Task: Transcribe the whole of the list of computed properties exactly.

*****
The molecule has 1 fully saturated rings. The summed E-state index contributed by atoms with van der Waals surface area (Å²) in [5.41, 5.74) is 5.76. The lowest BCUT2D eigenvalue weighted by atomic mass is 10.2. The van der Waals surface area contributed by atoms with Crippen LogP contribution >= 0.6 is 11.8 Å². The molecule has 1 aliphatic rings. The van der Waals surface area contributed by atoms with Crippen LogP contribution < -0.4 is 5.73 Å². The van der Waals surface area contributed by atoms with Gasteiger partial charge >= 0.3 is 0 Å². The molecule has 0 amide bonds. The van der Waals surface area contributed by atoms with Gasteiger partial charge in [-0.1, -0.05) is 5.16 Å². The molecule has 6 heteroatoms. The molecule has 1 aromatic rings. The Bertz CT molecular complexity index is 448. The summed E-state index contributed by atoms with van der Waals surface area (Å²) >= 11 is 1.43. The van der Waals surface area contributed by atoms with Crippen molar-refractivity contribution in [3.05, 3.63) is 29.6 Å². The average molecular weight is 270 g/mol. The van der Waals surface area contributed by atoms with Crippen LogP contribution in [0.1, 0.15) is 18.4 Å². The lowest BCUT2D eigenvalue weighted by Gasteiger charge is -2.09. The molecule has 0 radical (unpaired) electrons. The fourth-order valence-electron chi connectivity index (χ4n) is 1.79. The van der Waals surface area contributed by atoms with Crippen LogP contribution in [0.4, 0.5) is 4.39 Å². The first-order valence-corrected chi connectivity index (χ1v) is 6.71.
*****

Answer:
The molecule has 1 fully saturated rings. The summed E-state index contributed by atoms with van der Waals surface area (Å²) in [5.41, 5.74) is 5.76. The lowest BCUT2D eigenvalue weighted by atomic mass is 10.2. The van der Waals surface area contributed by atoms with Crippen LogP contribution >= 0.6 is 11.8 Å². The molecule has 1 aliphatic rings. The van der Waals surface area contributed by atoms with Crippen LogP contribution < -0.4 is 5.73 Å². The van der Waals surface area contributed by atoms with Gasteiger partial charge >= 0.3 is 0 Å². The molecule has 0 amide bonds. The van der Waals surface area contributed by atoms with Gasteiger partial charge in [-0.1, -0.05) is 5.16 Å². The molecule has 6 heteroatoms. The molecule has 1 aromatic rings. The Bertz CT molecular complexity index is 448. The summed E-state index contributed by atoms with van der Waals surface area (Å²) >= 11 is 1.43. The van der Waals surface area contributed by atoms with Crippen molar-refractivity contribution in [3.05, 3.63) is 29.6 Å². The average molecular weight is 270 g/mol. The van der Waals surface area contributed by atoms with Crippen LogP contribution in [0.1, 0.15) is 18.4 Å². The lowest BCUT2D eigenvalue weighted by Gasteiger charge is -2.09. The molecule has 0 radical (unpaired) electrons. The fourth-order valence-electron chi connectivity index (χ4n) is 1.79. The van der Waals surface area contributed by atoms with Crippen LogP contribution in [0.4, 0.5) is 4.39 Å². The first-order valence-corrected chi connectivity index (χ1v) is 6.71.